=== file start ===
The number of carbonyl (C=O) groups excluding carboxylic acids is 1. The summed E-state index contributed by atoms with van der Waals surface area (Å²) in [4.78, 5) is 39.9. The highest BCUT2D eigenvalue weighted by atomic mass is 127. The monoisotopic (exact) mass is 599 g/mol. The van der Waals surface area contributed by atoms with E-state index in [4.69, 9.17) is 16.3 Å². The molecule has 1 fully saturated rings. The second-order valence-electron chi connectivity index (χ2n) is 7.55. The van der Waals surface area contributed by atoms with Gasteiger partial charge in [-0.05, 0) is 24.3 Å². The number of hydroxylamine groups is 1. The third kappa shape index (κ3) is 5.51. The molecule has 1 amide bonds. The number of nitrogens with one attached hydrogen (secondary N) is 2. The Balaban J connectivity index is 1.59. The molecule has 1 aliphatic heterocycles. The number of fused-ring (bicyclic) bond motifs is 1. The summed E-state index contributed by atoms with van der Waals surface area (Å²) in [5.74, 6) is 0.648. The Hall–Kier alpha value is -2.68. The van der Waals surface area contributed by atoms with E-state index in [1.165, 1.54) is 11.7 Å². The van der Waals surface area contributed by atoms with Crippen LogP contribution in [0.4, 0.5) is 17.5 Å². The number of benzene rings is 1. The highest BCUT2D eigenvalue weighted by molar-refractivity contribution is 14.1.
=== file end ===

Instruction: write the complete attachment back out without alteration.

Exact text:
The number of carbonyl (C=O) groups excluding carboxylic acids is 1. The summed E-state index contributed by atoms with van der Waals surface area (Å²) in [4.78, 5) is 39.9. The highest BCUT2D eigenvalue weighted by atomic mass is 127. The monoisotopic (exact) mass is 599 g/mol. The van der Waals surface area contributed by atoms with E-state index in [4.69, 9.17) is 16.3 Å². The molecule has 1 fully saturated rings. The second-order valence-electron chi connectivity index (χ2n) is 7.55. The van der Waals surface area contributed by atoms with Gasteiger partial charge in [-0.05, 0) is 24.3 Å². The number of hydroxylamine groups is 1. The third kappa shape index (κ3) is 5.51. The molecule has 1 amide bonds. The number of nitrogens with one attached hydrogen (secondary N) is 2. The Balaban J connectivity index is 1.59. The molecule has 1 aliphatic heterocycles. The number of fused-ring (bicyclic) bond motifs is 1. The summed E-state index contributed by atoms with van der Waals surface area (Å²) in [5.74, 6) is 0.648. The Hall–Kier alpha value is -2.68. The van der Waals surface area contributed by atoms with E-state index in [1.165, 1.54) is 11.7 Å². The van der Waals surface area contributed by atoms with Crippen LogP contribution in [0.4, 0.5) is 17.5 Å². The number of benzene rings is 1. The highest BCUT2D eigenvalue weighted by molar-refractivity contribution is 14.1.